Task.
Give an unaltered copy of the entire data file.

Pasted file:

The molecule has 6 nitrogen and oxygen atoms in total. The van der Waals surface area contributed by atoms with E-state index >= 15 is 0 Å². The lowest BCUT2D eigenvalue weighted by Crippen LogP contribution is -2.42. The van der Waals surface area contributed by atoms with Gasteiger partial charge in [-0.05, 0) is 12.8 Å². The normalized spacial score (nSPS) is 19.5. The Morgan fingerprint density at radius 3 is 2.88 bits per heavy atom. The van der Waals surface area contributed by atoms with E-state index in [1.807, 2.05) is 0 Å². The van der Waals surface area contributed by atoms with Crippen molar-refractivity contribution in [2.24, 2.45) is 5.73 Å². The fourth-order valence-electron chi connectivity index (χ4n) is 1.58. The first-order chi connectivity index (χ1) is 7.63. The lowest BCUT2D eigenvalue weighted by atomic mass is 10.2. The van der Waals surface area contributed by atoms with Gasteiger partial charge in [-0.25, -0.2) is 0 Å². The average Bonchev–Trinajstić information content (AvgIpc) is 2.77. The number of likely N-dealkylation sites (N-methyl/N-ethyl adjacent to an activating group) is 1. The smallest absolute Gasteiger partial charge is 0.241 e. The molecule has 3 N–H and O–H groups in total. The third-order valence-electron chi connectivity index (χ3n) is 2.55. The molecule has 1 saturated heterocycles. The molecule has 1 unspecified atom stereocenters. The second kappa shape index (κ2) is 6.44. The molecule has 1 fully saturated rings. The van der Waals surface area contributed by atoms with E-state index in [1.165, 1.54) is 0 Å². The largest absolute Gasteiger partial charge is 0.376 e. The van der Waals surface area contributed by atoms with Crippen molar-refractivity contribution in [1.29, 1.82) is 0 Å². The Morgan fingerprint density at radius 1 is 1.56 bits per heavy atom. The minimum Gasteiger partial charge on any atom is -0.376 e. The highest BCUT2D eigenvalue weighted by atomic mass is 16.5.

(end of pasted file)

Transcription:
The molecule has 6 nitrogen and oxygen atoms in total. The van der Waals surface area contributed by atoms with E-state index >= 15 is 0 Å². The lowest BCUT2D eigenvalue weighted by Crippen LogP contribution is -2.42. The van der Waals surface area contributed by atoms with Gasteiger partial charge in [-0.05, 0) is 12.8 Å². The normalized spacial score (nSPS) is 19.5. The Morgan fingerprint density at radius 3 is 2.88 bits per heavy atom. The van der Waals surface area contributed by atoms with E-state index in [1.807, 2.05) is 0 Å². The van der Waals surface area contributed by atoms with Crippen molar-refractivity contribution in [2.24, 2.45) is 5.73 Å². The fourth-order valence-electron chi connectivity index (χ4n) is 1.58. The first-order chi connectivity index (χ1) is 7.63. The lowest BCUT2D eigenvalue weighted by atomic mass is 10.2. The van der Waals surface area contributed by atoms with Gasteiger partial charge in [-0.25, -0.2) is 0 Å². The average Bonchev–Trinajstić information content (AvgIpc) is 2.77. The number of likely N-dealkylation sites (N-methyl/N-ethyl adjacent to an activating group) is 1. The smallest absolute Gasteiger partial charge is 0.241 e. The molecule has 3 N–H and O–H groups in total. The third-order valence-electron chi connectivity index (χ3n) is 2.55. The molecule has 1 saturated heterocycles. The molecule has 1 unspecified atom stereocenters. The second kappa shape index (κ2) is 6.44. The molecule has 1 fully saturated rings. The van der Waals surface area contributed by atoms with E-state index in [1.165, 1.54) is 0 Å². The largest absolute Gasteiger partial charge is 0.376 e. The van der Waals surface area contributed by atoms with Crippen molar-refractivity contribution in [1.29, 1.82) is 0 Å². The Morgan fingerprint density at radius 1 is 1.56 bits per heavy atom. The minimum Gasteiger partial charge on any atom is -0.376 e. The highest BCUT2D eigenvalue weighted by atomic mass is 16.5.